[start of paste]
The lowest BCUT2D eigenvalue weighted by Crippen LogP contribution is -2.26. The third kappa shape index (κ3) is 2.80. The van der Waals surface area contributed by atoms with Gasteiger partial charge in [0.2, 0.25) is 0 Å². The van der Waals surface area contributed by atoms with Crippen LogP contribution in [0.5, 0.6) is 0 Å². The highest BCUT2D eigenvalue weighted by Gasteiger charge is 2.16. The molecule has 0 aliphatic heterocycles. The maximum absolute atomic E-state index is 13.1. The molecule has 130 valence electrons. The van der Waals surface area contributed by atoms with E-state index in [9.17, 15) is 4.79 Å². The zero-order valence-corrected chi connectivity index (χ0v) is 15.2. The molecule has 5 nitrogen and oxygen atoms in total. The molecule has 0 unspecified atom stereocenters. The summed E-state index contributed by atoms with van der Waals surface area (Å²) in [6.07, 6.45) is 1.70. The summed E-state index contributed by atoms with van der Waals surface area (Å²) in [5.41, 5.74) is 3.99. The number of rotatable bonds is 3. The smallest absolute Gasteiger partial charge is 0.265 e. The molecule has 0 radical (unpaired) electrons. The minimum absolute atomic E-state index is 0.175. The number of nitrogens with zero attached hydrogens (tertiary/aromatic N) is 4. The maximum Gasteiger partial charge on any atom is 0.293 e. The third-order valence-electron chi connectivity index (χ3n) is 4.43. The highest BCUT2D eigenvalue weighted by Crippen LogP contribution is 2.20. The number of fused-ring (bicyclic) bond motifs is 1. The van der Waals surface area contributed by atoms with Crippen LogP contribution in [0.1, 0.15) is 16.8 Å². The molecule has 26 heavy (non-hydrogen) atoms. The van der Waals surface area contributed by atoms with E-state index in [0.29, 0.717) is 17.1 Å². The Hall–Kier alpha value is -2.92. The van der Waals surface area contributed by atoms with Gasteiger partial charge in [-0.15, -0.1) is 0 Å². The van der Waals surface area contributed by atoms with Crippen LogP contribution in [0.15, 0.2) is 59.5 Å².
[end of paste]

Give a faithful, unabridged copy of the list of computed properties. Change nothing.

The lowest BCUT2D eigenvalue weighted by Crippen LogP contribution is -2.26. The third kappa shape index (κ3) is 2.80. The van der Waals surface area contributed by atoms with Gasteiger partial charge in [0.2, 0.25) is 0 Å². The van der Waals surface area contributed by atoms with Crippen LogP contribution in [0.5, 0.6) is 0 Å². The highest BCUT2D eigenvalue weighted by Gasteiger charge is 2.16. The molecule has 0 aliphatic heterocycles. The maximum absolute atomic E-state index is 13.1. The molecule has 130 valence electrons. The van der Waals surface area contributed by atoms with E-state index in [9.17, 15) is 4.79 Å². The zero-order valence-corrected chi connectivity index (χ0v) is 15.2. The molecule has 5 nitrogen and oxygen atoms in total. The molecule has 0 unspecified atom stereocenters. The summed E-state index contributed by atoms with van der Waals surface area (Å²) in [6.07, 6.45) is 1.70. The summed E-state index contributed by atoms with van der Waals surface area (Å²) in [5.41, 5.74) is 3.99. The number of rotatable bonds is 3. The smallest absolute Gasteiger partial charge is 0.265 e. The molecule has 0 radical (unpaired) electrons. The minimum absolute atomic E-state index is 0.175. The number of nitrogens with zero attached hydrogens (tertiary/aromatic N) is 4. The maximum Gasteiger partial charge on any atom is 0.293 e. The third-order valence-electron chi connectivity index (χ3n) is 4.43. The highest BCUT2D eigenvalue weighted by Crippen LogP contribution is 2.20. The number of fused-ring (bicyclic) bond motifs is 1. The van der Waals surface area contributed by atoms with Crippen LogP contribution in [0.1, 0.15) is 16.8 Å². The molecule has 26 heavy (non-hydrogen) atoms. The van der Waals surface area contributed by atoms with E-state index in [0.29, 0.717) is 17.1 Å². The Hall–Kier alpha value is -2.92. The van der Waals surface area contributed by atoms with Gasteiger partial charge in [-0.15, -0.1) is 0 Å². The van der Waals surface area contributed by atoms with Crippen LogP contribution in [0.15, 0.2) is 59.5 Å².